PR TECHNIQUE: Turning crowds into customers

Meet-ups and flash mobs have had their fair share of ink recently. But are these passing fads, or valid additions to the media relations arsenal?

Meet-ups and flash mobs have had their fair share of ink recently. But are these passing fads, or valid additions to the media relations arsenal?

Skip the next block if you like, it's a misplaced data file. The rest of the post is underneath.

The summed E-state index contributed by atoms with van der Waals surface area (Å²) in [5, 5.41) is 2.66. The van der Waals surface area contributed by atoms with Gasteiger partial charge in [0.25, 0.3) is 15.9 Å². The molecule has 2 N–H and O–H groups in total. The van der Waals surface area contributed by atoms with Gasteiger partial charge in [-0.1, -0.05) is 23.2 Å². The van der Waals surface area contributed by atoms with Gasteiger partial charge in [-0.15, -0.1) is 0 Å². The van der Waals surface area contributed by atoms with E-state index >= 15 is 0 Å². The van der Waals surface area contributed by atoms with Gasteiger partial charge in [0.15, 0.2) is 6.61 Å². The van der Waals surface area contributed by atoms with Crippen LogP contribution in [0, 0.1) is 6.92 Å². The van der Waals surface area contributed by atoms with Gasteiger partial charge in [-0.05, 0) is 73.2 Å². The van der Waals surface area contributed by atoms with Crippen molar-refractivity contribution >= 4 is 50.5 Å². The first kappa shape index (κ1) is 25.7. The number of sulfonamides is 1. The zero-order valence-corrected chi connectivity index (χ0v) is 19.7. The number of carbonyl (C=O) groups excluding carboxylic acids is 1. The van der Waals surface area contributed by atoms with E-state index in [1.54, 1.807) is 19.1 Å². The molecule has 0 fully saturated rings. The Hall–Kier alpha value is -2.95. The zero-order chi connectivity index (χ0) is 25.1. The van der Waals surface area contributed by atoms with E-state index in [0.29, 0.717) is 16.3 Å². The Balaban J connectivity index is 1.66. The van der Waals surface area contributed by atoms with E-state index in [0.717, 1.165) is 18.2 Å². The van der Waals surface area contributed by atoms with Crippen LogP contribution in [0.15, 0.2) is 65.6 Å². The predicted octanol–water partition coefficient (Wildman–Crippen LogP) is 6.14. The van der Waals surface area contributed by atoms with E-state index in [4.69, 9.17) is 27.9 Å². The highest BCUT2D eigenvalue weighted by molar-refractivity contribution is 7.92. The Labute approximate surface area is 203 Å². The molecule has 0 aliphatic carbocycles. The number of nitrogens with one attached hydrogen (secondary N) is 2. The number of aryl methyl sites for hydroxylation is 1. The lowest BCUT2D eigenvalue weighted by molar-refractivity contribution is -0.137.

Earlier this year, New York City began to bear witness to the strangest kind of gatherings. Apropos of nothing, large groups of men and women, mainly in their 20s and 30s, converged on various public places - stores, bars, parks - and performed in unison a seemingly random action before dispersing. The mobs, whose members communicate by cell phone and e-mail, spread to other cities around the country and then, eventually, across oceans. The flash-mob movement, as it became known, left observers scratching their heads and wondering what these apparently meaningless actions said about the participants, if they said anything at all. At roughly the same time, the internet and mobile phones were brought to bear in a different arena - and to very different effect. Howard Dean's then-nascent presidential bid earned front-page coverage for its use of, a website where people who share interests can organize events. The campaign's use of the site was credited for drumming up grassroots interest in Dean, leading to intense press attention and, of course, campaign donations. In terms of the way they've been used and the communication results they produce, meet-ups and flash mobs couldn't be more different. As directionless as the mobs are, meet-ups are pointed. However, their appearance at the same time, along with electronic communications channels in the same vein, like blogs and Friendster, seems to signal another chapter in the use of hi-tech to communicate with others. But with the exception of Dean's political strategists, the main players in this chapter have been hobbyists, enthusiasts, and, in many cases, people with nothing better to do. As a result of the slightly underwhelming promise of reaching niche audiences, dilettantes, and those suffering from boredom, the use of such tools for media relations is anything but self-evident. And professional communicators, for the most part, have steered clear of these techniques, despite the media attention bestowed on them from the start. What some early adopters have noticed, however, is a potential knock-on effect in terms of local media coverage. While most of the interests wouldn't naturally generate ink, a large-scale public meeting of enthusiasts just might. "This is something people should certainly pay attention to, but we're in a wait-and-see mode," says Ray Kerins, SVP and head of media relations for GCI Group, in a representative statement echoed by other PR practitioners, who are anything but leaping at the chance to deploy mobs or meet-ups for clients. Their rationale is a simple one. "Ultimately in PR, we are trying to ensure that we are communicating our clients' messages in the most strategic way possible," says Kerins. "Finding a way to ensure that a message is coming through in a meet-up or a flash mob is difficult." It's easy to see flash mobs as downright Shakespearean in their meaninglessness. If anything's full of sound and fury signifying nothing, it's a bunch of urbanites gathering at a toy store to scream and point at a single toy and fall to the ground - which actually happened this summer at a Toys-R-Us in New York. To put it in McLuhanesque terms, flash mobs are an example of the medium becoming the message, and that doesn't bode well for a communications strategy. Tom Grow, who runs the website, agrees but predicts that this will change as the gatherings are planned better. "Right now, it's just a fad," Grow says. "But I think the potential is there to take guerrilla marketing to a whole new level. I believe that people will use this eventually to promote a new product or event, even political leanings or specific agendas. There's a lot of potential when you can get that many people together." Grow is now looking for investors in a start-up company that would do just this. Contrasting flash mobs to more traditional methods of getting large numbers of people together in one place, he says the power of the mobs is in its spontaneity. "It takes people off guard," he says. "If you know there's going to be an abortion rally downtown tomorrow, you can avoid that. But if you're downtown and all of a sudden people are around you with signs, you're in the middle of it whether you want to be or not." But the chaotic aspect that is at the heart of both flash mobs and meet-ups is what makes them potentially dangerous from a public relations perspective. "Marketing teams need to be careful about how they approach an anarchy-based organization, where there is no actual leader and people are coming together to discuss a topic, because it's very easy to cross the line," says Michael Rosenthal, VP at Netcoms, Hill & Knowlton's online practice. The Dean campaign, which has used flash-mob tactics as well as meet-ups, has been one of the few organizations to be noticed for making them work. Earlier this month, Nokia launched a campaign with a flash-mob component, and Grow himself helped an Australian museum win some publicity with one. But PR people are hesitant for two main reasons: First, there is the potential for backlash in an uncontrolled communications situation, and second, it is difficult to find a client for which these tactics are appropriate. Rosenthal says the most appropriate client is someone with a young, internet-savvy audience. David Collett, a managing supervisor at Fleishman-Hillard, says pharmas could find a use for meet-ups because they often roll out vital products with which customers develop emotional relationships. "It demonstrates the psychology of constituents," he says. "It allows them to come together in an online forum and dip their toes in the water in an anonymous fashion." But, Collett cautions, there is a huge time investment in starting a meet-up campaign. "Once you open the door, you need to be able to continually feed the audience with information and keep them inside, or else they'll get disgusted," he says. One thing all these PR pros agree on is that, for all the media hype, both meet-ups and flash mobs bear close relationships to older forms of communicating. Neither removes the need for a well thought-out PR campaign with a clear set of consistent messages. "The technology is certainly exciting," says Rosenthal. "But you still have to have an interesting campaign." ----- Technique tips Do consider your client's audience. Meet-ups and flash mobs will be most successful in reaching younger consumers Do be diligent in monitoring campaigns that use these tactics because these uncontrolled communications environments can easily get out of hand Do be wary of your messages getting lost in the hype that surrounds the comms vehicle Don't rely solely on these largely untried methods of communicating Don't go into these campaigns without being prepared for a backlash Don't lose sight that a clear messaging strategy is still necessary